As they hurried about their home packing for an emergency exodus, Shaun and Amanda Westhaver did not want to upset their five-year-old son and three-year-old daughter. So the parents told their kids they were going on an adventure.
“We told them, ‘We’re going to go and have a great big sleepover with everybody from Fort McMurray,’” said Mr. Westhaver, who is the golf pro at the Miskanaw Golf Course at Fort McMurray’s MacDonald Island Park.
Much has been lost in the costliest natural disaster in Canadian history, a rebuild that is expected to reach $7-billion to $9-billion. But the emotional cost of seeing fire in the sky and whole neighbourhoods ablaze is leading to another question: What effect has the disaster had on the children of Fort McMurray? Continue reading
Schools need to tackle the root causes of bullying instead
Children are being wrongly prescribed anti-depressants as a result of being bullied, a leading mental health campaigner has said.
The Department for Education‘s mental health advisor, Natasha Devon, said kids need support from bullying, rather than being prescribed medication.
“If a child is being bullied and they have symptoms of depression because they are being bullied, what they need is for the bullying to stop,” Devon said at the Headmasters’ and Headmistresses’ Conference.
“They need to feel safe again. They don’t necessarily need anti-depressants or therapy.” Continue reading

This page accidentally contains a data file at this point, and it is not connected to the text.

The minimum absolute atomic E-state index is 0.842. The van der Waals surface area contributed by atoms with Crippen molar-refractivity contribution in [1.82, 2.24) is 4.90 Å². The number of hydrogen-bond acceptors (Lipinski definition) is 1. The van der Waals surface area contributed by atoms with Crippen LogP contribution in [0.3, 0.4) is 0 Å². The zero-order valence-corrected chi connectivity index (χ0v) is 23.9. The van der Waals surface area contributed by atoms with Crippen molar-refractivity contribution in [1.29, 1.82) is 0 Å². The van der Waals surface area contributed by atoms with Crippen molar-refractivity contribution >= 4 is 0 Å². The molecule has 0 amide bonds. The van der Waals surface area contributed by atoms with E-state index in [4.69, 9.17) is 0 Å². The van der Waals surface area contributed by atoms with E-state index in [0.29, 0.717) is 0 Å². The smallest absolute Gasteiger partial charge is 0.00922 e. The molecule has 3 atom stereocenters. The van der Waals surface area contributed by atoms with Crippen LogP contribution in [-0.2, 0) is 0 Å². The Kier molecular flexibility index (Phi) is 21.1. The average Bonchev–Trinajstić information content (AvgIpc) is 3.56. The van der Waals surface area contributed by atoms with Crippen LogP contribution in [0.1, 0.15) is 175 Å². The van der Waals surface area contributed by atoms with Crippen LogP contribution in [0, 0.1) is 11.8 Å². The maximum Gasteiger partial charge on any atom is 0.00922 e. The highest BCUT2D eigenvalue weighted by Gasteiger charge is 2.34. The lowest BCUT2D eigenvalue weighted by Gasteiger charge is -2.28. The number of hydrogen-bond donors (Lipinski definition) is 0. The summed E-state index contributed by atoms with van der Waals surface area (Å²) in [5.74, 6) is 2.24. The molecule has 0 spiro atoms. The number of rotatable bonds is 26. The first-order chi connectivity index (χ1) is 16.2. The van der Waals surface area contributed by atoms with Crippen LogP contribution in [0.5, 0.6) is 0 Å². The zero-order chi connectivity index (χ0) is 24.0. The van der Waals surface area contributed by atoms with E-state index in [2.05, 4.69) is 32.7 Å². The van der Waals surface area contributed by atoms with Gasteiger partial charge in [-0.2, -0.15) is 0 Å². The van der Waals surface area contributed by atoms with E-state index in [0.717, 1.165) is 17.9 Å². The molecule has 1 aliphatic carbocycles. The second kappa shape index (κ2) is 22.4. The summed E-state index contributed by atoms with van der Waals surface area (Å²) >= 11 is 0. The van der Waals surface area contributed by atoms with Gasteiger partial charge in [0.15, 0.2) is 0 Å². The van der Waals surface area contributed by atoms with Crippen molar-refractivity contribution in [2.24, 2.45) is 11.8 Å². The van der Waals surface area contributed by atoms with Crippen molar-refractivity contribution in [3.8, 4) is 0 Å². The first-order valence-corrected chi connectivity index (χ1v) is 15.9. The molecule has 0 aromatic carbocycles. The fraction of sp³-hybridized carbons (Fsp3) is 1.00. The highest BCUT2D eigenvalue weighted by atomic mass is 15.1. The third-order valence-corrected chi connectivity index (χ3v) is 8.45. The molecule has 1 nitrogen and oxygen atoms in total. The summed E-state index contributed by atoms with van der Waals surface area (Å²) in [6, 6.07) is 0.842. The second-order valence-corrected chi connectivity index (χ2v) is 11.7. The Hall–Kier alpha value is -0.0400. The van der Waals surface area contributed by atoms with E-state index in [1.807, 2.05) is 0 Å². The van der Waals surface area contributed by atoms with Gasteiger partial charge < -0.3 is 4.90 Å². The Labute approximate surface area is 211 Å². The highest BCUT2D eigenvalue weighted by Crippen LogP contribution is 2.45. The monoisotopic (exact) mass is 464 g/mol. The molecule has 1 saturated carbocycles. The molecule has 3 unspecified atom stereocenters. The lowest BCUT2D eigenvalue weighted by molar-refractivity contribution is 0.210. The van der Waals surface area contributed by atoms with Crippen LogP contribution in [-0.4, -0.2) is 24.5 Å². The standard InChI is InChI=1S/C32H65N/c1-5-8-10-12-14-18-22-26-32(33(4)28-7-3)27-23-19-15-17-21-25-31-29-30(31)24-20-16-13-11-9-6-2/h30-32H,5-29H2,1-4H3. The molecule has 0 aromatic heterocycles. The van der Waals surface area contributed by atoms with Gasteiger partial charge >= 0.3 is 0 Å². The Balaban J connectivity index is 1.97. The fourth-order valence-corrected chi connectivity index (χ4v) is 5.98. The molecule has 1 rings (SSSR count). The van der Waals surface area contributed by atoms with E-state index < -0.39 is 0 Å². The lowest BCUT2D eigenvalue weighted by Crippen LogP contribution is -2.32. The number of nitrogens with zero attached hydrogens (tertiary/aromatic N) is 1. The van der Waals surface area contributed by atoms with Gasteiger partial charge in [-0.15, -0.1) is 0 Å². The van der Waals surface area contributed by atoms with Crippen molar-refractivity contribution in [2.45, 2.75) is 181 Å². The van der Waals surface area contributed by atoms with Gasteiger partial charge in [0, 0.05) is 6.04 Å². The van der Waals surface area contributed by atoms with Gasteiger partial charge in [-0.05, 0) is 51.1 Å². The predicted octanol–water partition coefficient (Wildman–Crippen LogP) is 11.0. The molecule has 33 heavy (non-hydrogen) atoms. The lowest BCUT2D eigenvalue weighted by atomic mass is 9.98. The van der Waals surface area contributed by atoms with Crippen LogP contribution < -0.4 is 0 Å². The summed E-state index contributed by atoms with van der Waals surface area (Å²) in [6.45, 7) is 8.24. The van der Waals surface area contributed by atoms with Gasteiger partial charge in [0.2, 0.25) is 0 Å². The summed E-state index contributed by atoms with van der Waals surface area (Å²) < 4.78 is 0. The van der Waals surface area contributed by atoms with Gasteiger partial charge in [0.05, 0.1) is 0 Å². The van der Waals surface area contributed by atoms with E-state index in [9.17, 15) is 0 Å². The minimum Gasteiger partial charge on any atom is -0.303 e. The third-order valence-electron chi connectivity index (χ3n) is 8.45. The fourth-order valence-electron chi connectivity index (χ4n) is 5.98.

There is an alarming trend involving a growing number of Canadian children turning to hospitals for mental health services.
Across the country, child and youth emergency room visits for mental health issues increased 45 per cent from 2007 to 2014.
On any given day, roughly half of all overnight hospital patients aged 5 to 24 are being treated for a mental disorder.
Faced with long wait times, parents of children with depression, anxiety, and other mental health issues are even going into debt to pay for help they can’t afford to wait for. They are calling for provincial governments to better fund mental health treatment for kids. Continue reading
Equipment safety has been upgraded but children still need ‘appropriate supervision’
More U.S. children are needing treatment for traumatic brain injuries such as concussions from injuries on the playground despite safety improvements in playground equipment — a trend Canadian doctors see too.
About 28,500 children a year in Canada need medical treatment as a result of playground injuries ranging from bruises and broken bones to serious head trauma and spinal cord injuries, according to Canadian hospital injury data. Continue reading
On the wall of Dr. Evdokia Anagnostou’s office hangs a framed photo of a lone toddler. The boy, a patient of hers, is captured pedalling away from the camera on a plastic orange tricycle.
A quote attributed to U.S. journalist Hodding Carter Jr. floats above his head, and Dr. Anagnostou reads it out loud: “There are only two lasting bequests we can hope to give our children. One of these is roots; the other wings.”
It’s a gift she received years ago from the boy’s father, she explains. It’s also a reminder of the challenge she faces. Roots and wings are a tall order for a doctor who’s striving to understand and find new treatments for autism spectrum disorder. Dr. Anagnostou, a senior clinician scientist at Toronto’s Holland Bloorview Kids Rehabilitation Hospital, has spent more than a decade trying to unearth the causes of autism, with the aim of improving the lives of children affected by it. Continue reading
It’s 9 a.m. and a morning circle is about to begin at a school in Toronto’s west end. A group of 19 students, ages seven and eight, huddle around and turn their attention towards their teacher.